.build();
            // ...
        }
    }

In cases where you don't have a HstRequestContext (for example for during some background process or for external application integration that does not involve an HTTP request), you can get hold of the HstQueryManager to build an HstQuery with it (through HstQueryBuilder#build(HstQueryManager) method:

Repository repo = HstServices.getComponentManager().getComponent(Repository.class.getName());
Credentials creds = HstServices.getComponentManager().getComponent(Credentials.class.getName() + ".default");
ContentBeansTool cbt = HstServices.getComponentManager().getComponent(ContentBeansTool.class.getName());

Session session = null;

try {
    session = repo.login(creds);
    HstQueryManager queryManager = cbt.createQueryManager(session);

    final Node scope = JcrUtils.getNodeIfExists("/content/documents/myproject", session);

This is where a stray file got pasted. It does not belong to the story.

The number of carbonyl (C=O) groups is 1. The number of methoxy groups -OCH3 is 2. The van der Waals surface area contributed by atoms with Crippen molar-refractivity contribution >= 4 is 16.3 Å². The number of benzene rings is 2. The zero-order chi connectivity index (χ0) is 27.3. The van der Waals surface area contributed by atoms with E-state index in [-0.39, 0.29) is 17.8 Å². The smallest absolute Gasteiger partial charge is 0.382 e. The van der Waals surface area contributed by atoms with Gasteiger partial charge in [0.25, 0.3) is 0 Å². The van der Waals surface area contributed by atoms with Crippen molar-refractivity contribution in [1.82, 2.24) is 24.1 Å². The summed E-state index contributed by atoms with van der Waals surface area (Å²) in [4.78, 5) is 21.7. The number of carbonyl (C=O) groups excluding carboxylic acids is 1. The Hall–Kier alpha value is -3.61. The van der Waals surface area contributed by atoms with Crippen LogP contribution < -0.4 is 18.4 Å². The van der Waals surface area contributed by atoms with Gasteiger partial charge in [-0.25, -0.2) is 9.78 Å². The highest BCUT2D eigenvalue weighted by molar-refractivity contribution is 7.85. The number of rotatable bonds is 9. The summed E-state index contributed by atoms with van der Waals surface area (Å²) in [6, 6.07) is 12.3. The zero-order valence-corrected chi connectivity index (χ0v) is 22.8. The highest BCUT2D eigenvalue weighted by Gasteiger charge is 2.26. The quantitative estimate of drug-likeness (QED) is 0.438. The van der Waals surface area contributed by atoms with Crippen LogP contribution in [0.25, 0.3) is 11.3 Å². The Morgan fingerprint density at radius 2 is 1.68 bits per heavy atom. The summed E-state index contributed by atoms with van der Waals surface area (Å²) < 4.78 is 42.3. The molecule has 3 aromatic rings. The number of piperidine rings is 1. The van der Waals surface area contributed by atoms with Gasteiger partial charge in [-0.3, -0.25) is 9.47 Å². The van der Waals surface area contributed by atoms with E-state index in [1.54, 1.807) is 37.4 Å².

final HstQuery hstQuery = HstQueryBuilder.create(scope)
            .ofTypes("myproject:news")
            .build(queryManager);
    // ...
} finally {
    if (session != null) session.logout();
}

Scope the Query with HstQueryBuilder

An HstQuery can search content in one or multiple scopes. The scope(s) must be set through HstQueryBuilder#create(HippoBean ... scopeBeans) or HstQueryBuilder#create(Node ... scopeNodes)method. As you can see, it is a variable argument (varargs). So you can use a single scope or multiple scopes.

For example,

final HippoBean base = RequestContextProvider.get().getSiteContentBaseBean();
final HippoBean newsFolder = base.getBean("news");
final HippoBean eventsFolder = base.getBean("events");
// Set multiple search scopes including news/ and events/ folders.